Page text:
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Many children and adolescents with hypertension are undiagnosed and untreated, researchers report. Detecting hypertension in children is more difficult than in adults, and many practitioners don't watch for it because they consider hypertension to be an adult condition.
Researchers reviewed medical records of 14,187 patients, ages 3 to 18 years, who had three or more well-child care visits between 1999 and 2006. In all, 507 children and adolescents (3.6%) had hypertension, but only 26% of them were diagnosed with the condition-even though their medical records contained enough information to make the diagnosis. Among 485 other patients with prehypertension, practitioners documented an appropriate diagnosis for only 55 patients (11%).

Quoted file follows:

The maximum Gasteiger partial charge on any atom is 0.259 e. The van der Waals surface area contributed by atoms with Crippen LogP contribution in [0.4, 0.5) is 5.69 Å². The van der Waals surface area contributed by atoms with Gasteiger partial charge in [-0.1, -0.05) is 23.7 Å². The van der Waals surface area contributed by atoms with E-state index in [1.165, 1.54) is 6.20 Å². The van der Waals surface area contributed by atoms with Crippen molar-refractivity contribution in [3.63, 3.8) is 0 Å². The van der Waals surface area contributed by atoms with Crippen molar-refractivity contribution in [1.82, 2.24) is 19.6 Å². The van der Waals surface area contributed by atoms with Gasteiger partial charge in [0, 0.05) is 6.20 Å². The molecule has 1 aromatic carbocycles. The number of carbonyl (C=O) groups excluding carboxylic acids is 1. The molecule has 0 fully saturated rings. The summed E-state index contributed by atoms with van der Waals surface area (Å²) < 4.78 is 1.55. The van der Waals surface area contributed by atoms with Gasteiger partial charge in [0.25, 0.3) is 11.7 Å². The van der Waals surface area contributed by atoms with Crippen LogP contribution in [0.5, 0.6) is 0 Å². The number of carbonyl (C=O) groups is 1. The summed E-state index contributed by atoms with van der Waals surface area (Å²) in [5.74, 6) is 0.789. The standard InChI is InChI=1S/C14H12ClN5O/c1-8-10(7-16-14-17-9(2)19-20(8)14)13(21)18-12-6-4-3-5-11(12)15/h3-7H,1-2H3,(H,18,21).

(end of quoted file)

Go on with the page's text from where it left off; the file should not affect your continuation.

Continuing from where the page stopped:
Researchers recommend building a program into electronic medical records that would automatically review current and prior blood pressures, age, height and weight, and sex and alert the practitioner about abnormal blood pressure criteria. If hypertension isn't managed early, it can do serious damage to vital organs by the time it's detected.
Hansen ML, et al., Underdiagnosis of hypertension in children and adolescents, JAMA, August 22/29, 2007.
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